The actors continue to walk the picket lines in the SAG-AFTRA strike, many of them are coming forward to share examples of why they’re striking.
Among them are William Stanford Davis, a veteran actor whose extensive credits range from “Curb Your Enthusiasm” to “Ray Donovan”, and is currently seen on “Abbott Elementary” as janitor and occasional substitute teacher Mr. Johnson.
Davis recently posted a video on Instagram, in which he displayed a residual cheque for a role in a TV series he didn’t identify.
“I’ve been a member of the [Screen Actor’s] Guild for 32 years and… I’m gonna let this speak for itself,” he said before holding up a residual cheque for a whopping five cents.
“This is a residual cheque,” he said. “Can you see that? Can you believe that? That’s [five] cents. The postage, the paper, everything costs more than that. That’s what they think of us as actors. This is why we’re on strike for better wages, for better residuals [and] for a piece of the subscription and to not give in to AI.”
Actor David Denman, who played Roy Anderson on “The Office”, echoed those sentiments in an interview with The Associated Press.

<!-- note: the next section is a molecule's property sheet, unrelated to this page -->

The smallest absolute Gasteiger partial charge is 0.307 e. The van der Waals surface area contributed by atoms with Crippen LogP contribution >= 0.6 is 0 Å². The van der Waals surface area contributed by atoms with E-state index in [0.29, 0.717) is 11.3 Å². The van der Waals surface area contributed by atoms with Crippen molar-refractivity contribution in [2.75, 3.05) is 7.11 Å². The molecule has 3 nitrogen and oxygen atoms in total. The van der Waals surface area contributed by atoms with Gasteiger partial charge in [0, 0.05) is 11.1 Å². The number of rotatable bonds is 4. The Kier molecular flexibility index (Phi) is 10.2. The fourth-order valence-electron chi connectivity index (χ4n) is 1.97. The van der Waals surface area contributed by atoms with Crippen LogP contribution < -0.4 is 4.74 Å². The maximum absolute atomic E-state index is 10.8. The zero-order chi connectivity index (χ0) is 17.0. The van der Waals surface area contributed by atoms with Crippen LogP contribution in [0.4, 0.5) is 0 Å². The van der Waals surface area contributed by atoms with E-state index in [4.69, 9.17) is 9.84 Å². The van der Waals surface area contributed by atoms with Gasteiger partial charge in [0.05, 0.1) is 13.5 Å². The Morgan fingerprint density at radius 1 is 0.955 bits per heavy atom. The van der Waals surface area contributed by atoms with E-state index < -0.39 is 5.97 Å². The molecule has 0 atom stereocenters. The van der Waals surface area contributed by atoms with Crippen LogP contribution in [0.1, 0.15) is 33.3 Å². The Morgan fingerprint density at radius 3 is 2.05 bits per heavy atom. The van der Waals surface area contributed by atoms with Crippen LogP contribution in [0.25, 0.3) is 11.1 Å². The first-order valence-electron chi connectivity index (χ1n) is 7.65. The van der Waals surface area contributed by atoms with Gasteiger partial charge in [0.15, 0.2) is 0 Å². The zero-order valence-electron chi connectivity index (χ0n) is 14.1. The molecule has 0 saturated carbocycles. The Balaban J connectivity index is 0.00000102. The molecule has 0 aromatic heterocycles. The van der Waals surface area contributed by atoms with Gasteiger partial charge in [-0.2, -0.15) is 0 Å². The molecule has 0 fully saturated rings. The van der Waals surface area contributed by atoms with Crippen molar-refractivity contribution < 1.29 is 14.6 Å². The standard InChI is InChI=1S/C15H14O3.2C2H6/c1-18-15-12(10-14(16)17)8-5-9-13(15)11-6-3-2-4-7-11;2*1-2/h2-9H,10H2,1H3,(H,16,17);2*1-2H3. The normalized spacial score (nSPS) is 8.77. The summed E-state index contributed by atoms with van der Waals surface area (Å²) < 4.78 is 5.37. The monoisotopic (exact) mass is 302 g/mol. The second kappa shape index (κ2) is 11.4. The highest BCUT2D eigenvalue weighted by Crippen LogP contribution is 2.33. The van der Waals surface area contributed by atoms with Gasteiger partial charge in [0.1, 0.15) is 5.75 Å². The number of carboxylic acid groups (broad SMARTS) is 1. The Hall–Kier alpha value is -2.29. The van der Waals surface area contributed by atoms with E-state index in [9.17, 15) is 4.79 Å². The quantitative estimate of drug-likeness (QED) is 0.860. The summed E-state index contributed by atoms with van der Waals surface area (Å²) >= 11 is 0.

According to Denman the streaming model is set up to benefit the studios that sell the content to streaming services, effectively cutting actors out of the equation.
“Netflix, they created a model that everyone else followed, which is, ‘We’re gonna buy you out, we’re gonna pay for your services for a cycle, which could be three months,’” Denman said.
“And it doesn’t matter if you watch that show once or you watch it 100 times, you’re not gonna get any more money because more people watch it,” he continued.
As a result, he explained, if a show becomes a huge hit for a streaming service, actors don’t share in that success, because “the only person that makes more money is the person who licensed that to Netflix.”
That was particularly true of “The Office”, which has been even more successful on streaming that it was when it originally aired on NBC. “And when it was the No. 1 show on Netflix, they’re able to make a significant profit off of that,” Denman added. “But that doesn’t trickle down to a blue-collar actor like me. I’m sorry, but it just doesn’t. And so, the model has to change.”